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How Do We Truly #EmbraceEquity To Create A #DigitALL Society On Behalf of African Women?

On 8 March 2023, we celebrated International Women’s Day. As a Black woman at the head of a youth-focused and led organisation that often works with young African women, I could not help but wonder: how do we #EmbraceEquity and #DigitALL in a society that defines Africa, more so African women as the underdog?

I believe to truly do so, we must not take the plight of young women – in the world and specifically on the African continent – for granted. We need to dismantle the popular notion that struggle and lack are the birthright of young women. Access and protection need to be the new narrative we adopt for this demographic in order for the equity conversation to be earnest.

The gap in education and skills development affects young women in our society who are not afforded the opportunity to complete their basic education, which affects their ability to access resources that can improve their livelihood. Some of the major challenges hindering women's advancement are access to education and skills development, the lack of gender equality, increasing rates of gender-based violence, agriculture, and the effects of climate change.

Africa’s emerging youth boom presents a critical opportunity to close the gender inequality gap with younger generations of African women through easily accessible education and skills development transfer. Even though the Africa Matters Initiative is actively engaging in such work, there is still a mountain ahead of us when it comes to closing that gap.

For instance, the United Nations states it will take over 300 years to achieve gender equality. 300 years. In a society accelerating towards complete digitization, where does the notion of building a #DigitALL society play a part in bringing that number down? What role does equity play when it comes to women on the continent of Africa who gets to decide our trajectory? Are our campaigns for equality ensuring that these women are given the tools and resources of self-actualization outside of those who seek to “save” young African women when they are wholly capable of saving themselves?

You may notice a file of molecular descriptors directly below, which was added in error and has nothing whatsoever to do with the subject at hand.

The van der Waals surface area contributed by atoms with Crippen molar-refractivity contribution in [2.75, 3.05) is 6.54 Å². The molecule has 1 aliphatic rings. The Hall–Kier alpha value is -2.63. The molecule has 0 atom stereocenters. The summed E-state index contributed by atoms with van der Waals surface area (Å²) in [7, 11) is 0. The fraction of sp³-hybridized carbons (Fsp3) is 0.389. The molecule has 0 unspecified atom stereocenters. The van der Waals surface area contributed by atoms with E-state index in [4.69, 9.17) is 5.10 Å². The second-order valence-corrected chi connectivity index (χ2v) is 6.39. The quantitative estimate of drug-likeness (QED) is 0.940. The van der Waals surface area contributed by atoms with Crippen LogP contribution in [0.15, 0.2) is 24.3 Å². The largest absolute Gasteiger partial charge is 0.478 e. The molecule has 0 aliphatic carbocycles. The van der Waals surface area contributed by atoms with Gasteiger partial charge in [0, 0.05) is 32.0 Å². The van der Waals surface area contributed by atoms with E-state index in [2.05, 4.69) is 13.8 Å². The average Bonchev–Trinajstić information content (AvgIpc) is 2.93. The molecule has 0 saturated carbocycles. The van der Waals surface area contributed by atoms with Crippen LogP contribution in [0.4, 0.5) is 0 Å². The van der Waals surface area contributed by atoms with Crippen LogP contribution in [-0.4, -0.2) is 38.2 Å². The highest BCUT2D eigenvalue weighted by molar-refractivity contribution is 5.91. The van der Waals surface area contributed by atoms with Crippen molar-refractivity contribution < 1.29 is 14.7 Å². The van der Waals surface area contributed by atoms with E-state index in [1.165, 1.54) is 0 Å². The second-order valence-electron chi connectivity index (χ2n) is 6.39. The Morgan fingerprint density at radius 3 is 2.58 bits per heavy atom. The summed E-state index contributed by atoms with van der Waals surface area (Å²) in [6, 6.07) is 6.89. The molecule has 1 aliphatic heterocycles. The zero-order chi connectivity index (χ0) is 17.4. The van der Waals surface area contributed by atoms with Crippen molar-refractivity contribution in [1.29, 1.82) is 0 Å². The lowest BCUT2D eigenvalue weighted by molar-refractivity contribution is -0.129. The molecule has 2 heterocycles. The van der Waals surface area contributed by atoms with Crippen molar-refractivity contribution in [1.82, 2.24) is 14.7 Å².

These questions don’t yield immediate answers, but they do make one thing clear: we need to re-examine the concept of equity as a part of a much wider social justice goal that cannot be achieved without first addressing foundational structural inequities in African societies. True inclusion and belonging require equitable action. If we truly believe in, value, and embrace equity, then women are more likely to have access to what's required to succeed.

As we promote access to digital inclusion for women and girls, we need to consider bringing awareness of some of the benefits and challenges relating to Technology. We capture this through season 2 of the Africa Matters Podcast #AMP via our 'What in the Technology! season, which builds young people's knowledge of different topics surrounding technology, digital activism, as well as online safety and privacy.

I hope you all had a fruitful International Women’s History Month! That being said, the work continues.

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